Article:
What Makes a Geek

Daryl may very well qualify as a full-fledged Geek. And I think he’s pretty much OK with that. I have come to the conclusion that being a geek… or a nerd, I’m not going to try to distinguish between the two, has nothing to do with how smart you are or even what you are interested in. It has to do with your attitude and care factor.

Here’s what I mean. Jane is interested in many nerdy things. She is very intelligent and does well in school. However, she wants to be popular and she knows what parts of her might make that difficult if she let them shine too much… or at the “wrong” times.

Saturday, she was wearing neon green shorts, a hot pink cami, knee-high blue softball socks with white polka dots, and bright orange Converses. Her closest friends would have thought she looked quirky and cool. But when it came time to go to a birthday party, she had toned it down.

“Why did you change?”

“I needed to deweirdify myself. There’s going to be cheerleaders at this party. They wouldn’t understand.”

Daryl, on the other hand, really couldn’t care less what other kids think. He painted his fingernails in second grade and when a little girl told him that boys don’t paint their nails, he responded, “Well, that’s obviously not true since this boy does.”

He once spent two years growing out a rat tail because he wanted to dress up as a Jedi Padawan for Halloween and wanted an authentic braid. Some kids at school called him the “funny hair boy” but he didn’t mind.

I don’t have a problem with either child’s approach. So far, Jane’s desire to fit in has not caused her to compromise her interests and talents. She just acts the way that fits the group she’s with. She’s developing good social skills that will help her interact with a variety of people, not unlike her dad. At least, I hope that’s what she’s doing. As long as she maintains integrity and doesn’t do inappropriate things just to fit in, she’ll be fine.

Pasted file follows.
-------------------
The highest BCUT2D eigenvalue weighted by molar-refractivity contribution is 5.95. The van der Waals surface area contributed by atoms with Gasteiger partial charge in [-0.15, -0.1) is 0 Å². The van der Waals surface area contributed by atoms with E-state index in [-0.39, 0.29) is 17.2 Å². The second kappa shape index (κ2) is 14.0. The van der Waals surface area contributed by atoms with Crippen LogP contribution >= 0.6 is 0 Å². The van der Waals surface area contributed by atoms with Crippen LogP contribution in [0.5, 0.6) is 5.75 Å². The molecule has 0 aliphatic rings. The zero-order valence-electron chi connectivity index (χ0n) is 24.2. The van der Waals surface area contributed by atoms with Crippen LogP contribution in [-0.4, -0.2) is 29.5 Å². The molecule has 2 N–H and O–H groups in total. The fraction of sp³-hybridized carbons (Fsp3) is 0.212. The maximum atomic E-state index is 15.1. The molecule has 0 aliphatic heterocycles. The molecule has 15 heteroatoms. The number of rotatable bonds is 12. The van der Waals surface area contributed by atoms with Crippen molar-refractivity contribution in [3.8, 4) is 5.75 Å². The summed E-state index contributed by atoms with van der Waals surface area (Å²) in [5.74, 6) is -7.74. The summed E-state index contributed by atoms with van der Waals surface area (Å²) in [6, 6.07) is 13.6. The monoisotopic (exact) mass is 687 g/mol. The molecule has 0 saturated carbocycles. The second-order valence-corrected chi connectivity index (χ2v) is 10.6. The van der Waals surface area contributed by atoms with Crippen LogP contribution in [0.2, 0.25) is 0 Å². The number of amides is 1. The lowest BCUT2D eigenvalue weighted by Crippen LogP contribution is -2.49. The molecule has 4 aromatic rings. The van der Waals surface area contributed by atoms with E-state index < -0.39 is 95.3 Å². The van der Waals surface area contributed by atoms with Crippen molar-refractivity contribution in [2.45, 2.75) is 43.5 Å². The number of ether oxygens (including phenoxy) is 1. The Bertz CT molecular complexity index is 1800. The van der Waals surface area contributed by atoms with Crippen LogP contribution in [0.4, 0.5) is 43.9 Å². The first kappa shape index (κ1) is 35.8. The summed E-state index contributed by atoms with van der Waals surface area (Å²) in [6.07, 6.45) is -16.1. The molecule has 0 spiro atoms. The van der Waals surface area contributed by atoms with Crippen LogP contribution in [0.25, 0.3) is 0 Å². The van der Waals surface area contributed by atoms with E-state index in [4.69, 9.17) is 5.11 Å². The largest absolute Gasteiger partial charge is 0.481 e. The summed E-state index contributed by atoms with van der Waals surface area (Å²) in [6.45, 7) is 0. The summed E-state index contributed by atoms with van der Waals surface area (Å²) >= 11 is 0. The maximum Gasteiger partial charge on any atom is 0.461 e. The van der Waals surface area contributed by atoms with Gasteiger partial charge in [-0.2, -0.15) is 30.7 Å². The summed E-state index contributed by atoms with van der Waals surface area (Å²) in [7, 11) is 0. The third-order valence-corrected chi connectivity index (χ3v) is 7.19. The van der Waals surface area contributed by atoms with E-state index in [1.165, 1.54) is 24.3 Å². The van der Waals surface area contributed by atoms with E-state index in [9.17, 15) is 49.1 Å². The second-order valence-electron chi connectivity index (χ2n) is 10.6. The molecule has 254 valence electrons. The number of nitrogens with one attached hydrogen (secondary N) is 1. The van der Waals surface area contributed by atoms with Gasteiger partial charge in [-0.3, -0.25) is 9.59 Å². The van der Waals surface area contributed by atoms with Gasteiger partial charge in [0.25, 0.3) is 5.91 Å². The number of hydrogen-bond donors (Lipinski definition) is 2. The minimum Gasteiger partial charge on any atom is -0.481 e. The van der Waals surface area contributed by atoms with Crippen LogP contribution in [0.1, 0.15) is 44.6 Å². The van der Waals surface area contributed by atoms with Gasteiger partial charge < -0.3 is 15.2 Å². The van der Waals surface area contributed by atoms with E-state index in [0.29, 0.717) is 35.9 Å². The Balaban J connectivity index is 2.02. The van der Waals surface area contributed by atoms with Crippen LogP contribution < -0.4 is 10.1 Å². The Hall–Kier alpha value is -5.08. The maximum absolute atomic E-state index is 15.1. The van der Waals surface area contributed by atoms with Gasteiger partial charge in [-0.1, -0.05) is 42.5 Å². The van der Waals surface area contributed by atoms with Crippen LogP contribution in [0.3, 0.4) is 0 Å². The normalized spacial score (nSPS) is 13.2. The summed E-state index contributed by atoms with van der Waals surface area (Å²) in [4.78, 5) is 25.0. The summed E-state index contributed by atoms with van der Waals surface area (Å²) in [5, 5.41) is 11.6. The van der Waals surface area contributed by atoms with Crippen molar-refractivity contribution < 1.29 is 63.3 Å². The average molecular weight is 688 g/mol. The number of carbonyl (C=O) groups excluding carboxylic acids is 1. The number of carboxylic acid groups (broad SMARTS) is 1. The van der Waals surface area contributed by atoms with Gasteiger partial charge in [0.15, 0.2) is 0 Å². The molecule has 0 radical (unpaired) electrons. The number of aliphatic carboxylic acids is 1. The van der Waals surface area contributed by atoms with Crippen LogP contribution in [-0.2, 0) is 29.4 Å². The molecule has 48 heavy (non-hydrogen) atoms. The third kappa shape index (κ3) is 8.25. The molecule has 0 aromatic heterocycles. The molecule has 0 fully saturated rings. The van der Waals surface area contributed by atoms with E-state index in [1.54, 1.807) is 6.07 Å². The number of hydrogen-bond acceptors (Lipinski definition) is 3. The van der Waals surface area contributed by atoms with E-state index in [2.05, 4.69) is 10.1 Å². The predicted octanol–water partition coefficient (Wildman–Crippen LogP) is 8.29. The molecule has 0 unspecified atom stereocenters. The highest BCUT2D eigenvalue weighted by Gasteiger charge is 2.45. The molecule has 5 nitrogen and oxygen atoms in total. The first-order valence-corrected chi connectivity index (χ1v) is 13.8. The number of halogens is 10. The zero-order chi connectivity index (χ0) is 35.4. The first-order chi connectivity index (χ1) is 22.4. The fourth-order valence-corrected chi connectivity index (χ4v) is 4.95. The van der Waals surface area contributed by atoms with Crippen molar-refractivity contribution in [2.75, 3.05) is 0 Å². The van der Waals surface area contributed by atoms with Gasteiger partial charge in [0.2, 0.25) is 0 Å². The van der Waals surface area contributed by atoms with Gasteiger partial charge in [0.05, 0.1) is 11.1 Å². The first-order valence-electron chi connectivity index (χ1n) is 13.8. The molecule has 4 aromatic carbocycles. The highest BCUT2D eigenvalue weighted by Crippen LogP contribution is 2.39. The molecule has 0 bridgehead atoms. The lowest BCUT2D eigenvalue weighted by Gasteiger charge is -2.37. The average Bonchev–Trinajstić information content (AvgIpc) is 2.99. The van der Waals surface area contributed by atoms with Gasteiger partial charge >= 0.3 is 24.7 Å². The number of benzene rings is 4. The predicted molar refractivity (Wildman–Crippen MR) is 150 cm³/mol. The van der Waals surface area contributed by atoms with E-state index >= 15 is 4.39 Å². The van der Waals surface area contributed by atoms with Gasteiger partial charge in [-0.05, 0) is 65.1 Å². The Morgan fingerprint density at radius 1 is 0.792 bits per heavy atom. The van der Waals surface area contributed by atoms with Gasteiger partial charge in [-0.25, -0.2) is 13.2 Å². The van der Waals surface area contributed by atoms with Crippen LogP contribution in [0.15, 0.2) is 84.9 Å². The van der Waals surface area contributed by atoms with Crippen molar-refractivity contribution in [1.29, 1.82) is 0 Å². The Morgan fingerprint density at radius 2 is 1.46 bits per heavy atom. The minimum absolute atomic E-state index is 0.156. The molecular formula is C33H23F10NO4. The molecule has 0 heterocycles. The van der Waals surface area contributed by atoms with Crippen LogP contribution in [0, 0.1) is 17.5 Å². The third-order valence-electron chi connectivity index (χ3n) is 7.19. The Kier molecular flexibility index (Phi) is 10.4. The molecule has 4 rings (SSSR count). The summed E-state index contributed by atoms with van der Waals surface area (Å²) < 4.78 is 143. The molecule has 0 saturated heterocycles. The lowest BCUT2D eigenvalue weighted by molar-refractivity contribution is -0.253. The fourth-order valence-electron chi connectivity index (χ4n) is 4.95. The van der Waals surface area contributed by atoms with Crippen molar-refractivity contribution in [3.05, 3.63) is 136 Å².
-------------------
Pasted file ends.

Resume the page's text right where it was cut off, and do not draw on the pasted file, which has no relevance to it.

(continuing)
Daryl is cultivating his independence and self-confidence. He’s not interested in conforming to other people’s expectations. He’ll probably have a better sense of himself than his sister will of herself. But he might have more trouble fitting in with people who lack his interests.

It’s fascinating to watch them each make their way in the world and to see how they each mix the qualities they gained from their parents in different and unique ways.


One thought on “What Makes a Geek

  1. More parents should take this approach…many kids struggle with forging an identity and get little serious support from their parents. Worse, many kids’ parents are either too coddling or their child’s harshest critic. Sounds as though you have a healthy respect for your children’s individual needs and socialization styles and they will be well-adjusted adults because of it.

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